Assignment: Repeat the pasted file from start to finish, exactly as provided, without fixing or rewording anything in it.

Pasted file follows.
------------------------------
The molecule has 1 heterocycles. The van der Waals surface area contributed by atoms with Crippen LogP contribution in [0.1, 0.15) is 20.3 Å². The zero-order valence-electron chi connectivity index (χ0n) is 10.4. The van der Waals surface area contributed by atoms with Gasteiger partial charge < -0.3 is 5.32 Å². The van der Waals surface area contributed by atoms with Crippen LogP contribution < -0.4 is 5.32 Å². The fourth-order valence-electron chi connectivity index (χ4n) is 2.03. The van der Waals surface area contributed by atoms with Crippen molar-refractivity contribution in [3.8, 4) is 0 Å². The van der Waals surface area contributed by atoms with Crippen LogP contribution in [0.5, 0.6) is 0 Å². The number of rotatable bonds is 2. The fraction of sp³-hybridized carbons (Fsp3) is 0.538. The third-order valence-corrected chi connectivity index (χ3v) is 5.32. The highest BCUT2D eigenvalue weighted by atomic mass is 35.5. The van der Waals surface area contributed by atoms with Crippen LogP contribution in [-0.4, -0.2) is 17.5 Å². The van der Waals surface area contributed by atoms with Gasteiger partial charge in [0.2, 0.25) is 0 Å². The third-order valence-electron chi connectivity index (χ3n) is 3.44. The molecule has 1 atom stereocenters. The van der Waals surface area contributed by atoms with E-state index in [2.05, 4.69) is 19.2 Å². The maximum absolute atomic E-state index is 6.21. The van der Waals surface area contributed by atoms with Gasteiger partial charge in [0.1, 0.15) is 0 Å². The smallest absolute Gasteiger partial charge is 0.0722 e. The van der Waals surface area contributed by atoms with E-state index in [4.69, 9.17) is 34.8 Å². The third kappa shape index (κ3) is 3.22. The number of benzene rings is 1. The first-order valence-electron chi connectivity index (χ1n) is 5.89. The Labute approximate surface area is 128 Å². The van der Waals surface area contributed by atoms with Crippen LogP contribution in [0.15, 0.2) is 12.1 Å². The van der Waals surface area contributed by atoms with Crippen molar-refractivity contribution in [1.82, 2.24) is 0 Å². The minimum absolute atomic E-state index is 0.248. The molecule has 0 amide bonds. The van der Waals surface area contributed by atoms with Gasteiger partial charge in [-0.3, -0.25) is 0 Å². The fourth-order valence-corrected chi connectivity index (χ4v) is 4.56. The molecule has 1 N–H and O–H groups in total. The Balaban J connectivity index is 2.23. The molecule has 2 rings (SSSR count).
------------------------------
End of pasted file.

The molecule has 1 heterocycles. The van der Waals surface area contributed by atoms with Crippen LogP contribution in [0.1, 0.15) is 20.3 Å². The zero-order valence-electron chi connectivity index (χ0n) is 10.4. The van der Waals surface area contributed by atoms with Gasteiger partial charge < -0.3 is 5.32 Å². The van der Waals surface area contributed by atoms with Crippen LogP contribution < -0.4 is 5.32 Å². The fourth-order valence-electron chi connectivity index (χ4n) is 2.03. The van der Waals surface area contributed by atoms with Crippen molar-refractivity contribution in [3.8, 4) is 0 Å². The van der Waals surface area contributed by atoms with Crippen LogP contribution in [0.5, 0.6) is 0 Å². The number of rotatable bonds is 2. The fraction of sp³-hybridized carbons (Fsp3) is 0.538. The third-order valence-corrected chi connectivity index (χ3v) is 5.32. The highest BCUT2D eigenvalue weighted by atomic mass is 35.5. The van der Waals surface area contributed by atoms with Crippen LogP contribution in [-0.4, -0.2) is 17.5 Å². The van der Waals surface area contributed by atoms with Gasteiger partial charge in [0.2, 0.25) is 0 Å². The third-order valence-electron chi connectivity index (χ3n) is 3.44. The molecule has 1 atom stereocenters. The van der Waals surface area contributed by atoms with E-state index in [2.05, 4.69) is 19.2 Å². The maximum absolute atomic E-state index is 6.21. The van der Waals surface area contributed by atoms with Gasteiger partial charge in [0.1, 0.15) is 0 Å². The smallest absolute Gasteiger partial charge is 0.0722 e. The van der Waals surface area contributed by atoms with E-state index in [4.69, 9.17) is 34.8 Å². The third kappa shape index (κ3) is 3.22. The number of benzene rings is 1. The first-order valence-electron chi connectivity index (χ1n) is 5.89. The Labute approximate surface area is 128 Å². The van der Waals surface area contributed by atoms with Crippen LogP contribution in [0.15, 0.2) is 12.1 Å². The van der Waals surface area contributed by atoms with Crippen molar-refractivity contribution in [1.82, 2.24) is 0 Å². The minimum absolute atomic E-state index is 0.248. The molecule has 0 amide bonds. The van der Waals surface area contributed by atoms with Gasteiger partial charge in [-0.3, -0.25) is 0 Å². The fourth-order valence-corrected chi connectivity index (χ4v) is 4.56. The molecule has 1 N–H and O–H groups in total. The Balaban J connectivity index is 2.23. The molecule has 2 rings (SSSR count).